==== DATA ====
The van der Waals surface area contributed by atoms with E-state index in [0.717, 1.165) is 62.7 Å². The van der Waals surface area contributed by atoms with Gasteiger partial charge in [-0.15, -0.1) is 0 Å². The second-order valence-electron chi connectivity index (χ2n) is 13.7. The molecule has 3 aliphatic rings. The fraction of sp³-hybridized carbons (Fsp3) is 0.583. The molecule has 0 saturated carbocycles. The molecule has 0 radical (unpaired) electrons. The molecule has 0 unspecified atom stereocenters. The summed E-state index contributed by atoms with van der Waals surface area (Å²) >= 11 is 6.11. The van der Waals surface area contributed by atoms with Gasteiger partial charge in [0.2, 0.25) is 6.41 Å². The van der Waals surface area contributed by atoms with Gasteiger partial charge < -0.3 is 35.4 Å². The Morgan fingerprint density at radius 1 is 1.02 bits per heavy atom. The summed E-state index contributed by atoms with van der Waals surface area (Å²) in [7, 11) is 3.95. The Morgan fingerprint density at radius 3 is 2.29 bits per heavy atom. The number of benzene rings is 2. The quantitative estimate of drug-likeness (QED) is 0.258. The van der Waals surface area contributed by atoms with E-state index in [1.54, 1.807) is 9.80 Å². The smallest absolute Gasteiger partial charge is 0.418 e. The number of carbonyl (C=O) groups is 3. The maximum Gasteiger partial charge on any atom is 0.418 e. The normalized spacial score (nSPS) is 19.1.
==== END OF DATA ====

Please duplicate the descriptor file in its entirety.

The van der Waals surface area contributed by atoms with E-state index in [0.717, 1.165) is 62.7 Å². The van der Waals surface area contributed by atoms with Gasteiger partial charge in [-0.15, -0.1) is 0 Å². The second-order valence-electron chi connectivity index (χ2n) is 13.7. The molecule has 3 aliphatic rings. The fraction of sp³-hybridized carbons (Fsp3) is 0.583. The molecule has 0 saturated carbocycles. The molecule has 0 radical (unpaired) electrons. The molecule has 0 unspecified atom stereocenters. The summed E-state index contributed by atoms with van der Waals surface area (Å²) >= 11 is 6.11. The van der Waals surface area contributed by atoms with Gasteiger partial charge in [0.2, 0.25) is 6.41 Å². The van der Waals surface area contributed by atoms with Gasteiger partial charge < -0.3 is 35.4 Å². The Morgan fingerprint density at radius 1 is 1.02 bits per heavy atom. The summed E-state index contributed by atoms with van der Waals surface area (Å²) in [7, 11) is 3.95. The Morgan fingerprint density at radius 3 is 2.29 bits per heavy atom. The number of benzene rings is 2. The quantitative estimate of drug-likeness (QED) is 0.258. The van der Waals surface area contributed by atoms with E-state index in [1.54, 1.807) is 9.80 Å². The smallest absolute Gasteiger partial charge is 0.418 e. The number of carbonyl (C=O) groups is 3. The maximum Gasteiger partial charge on any atom is 0.418 e. The normalized spacial score (nSPS) is 19.1.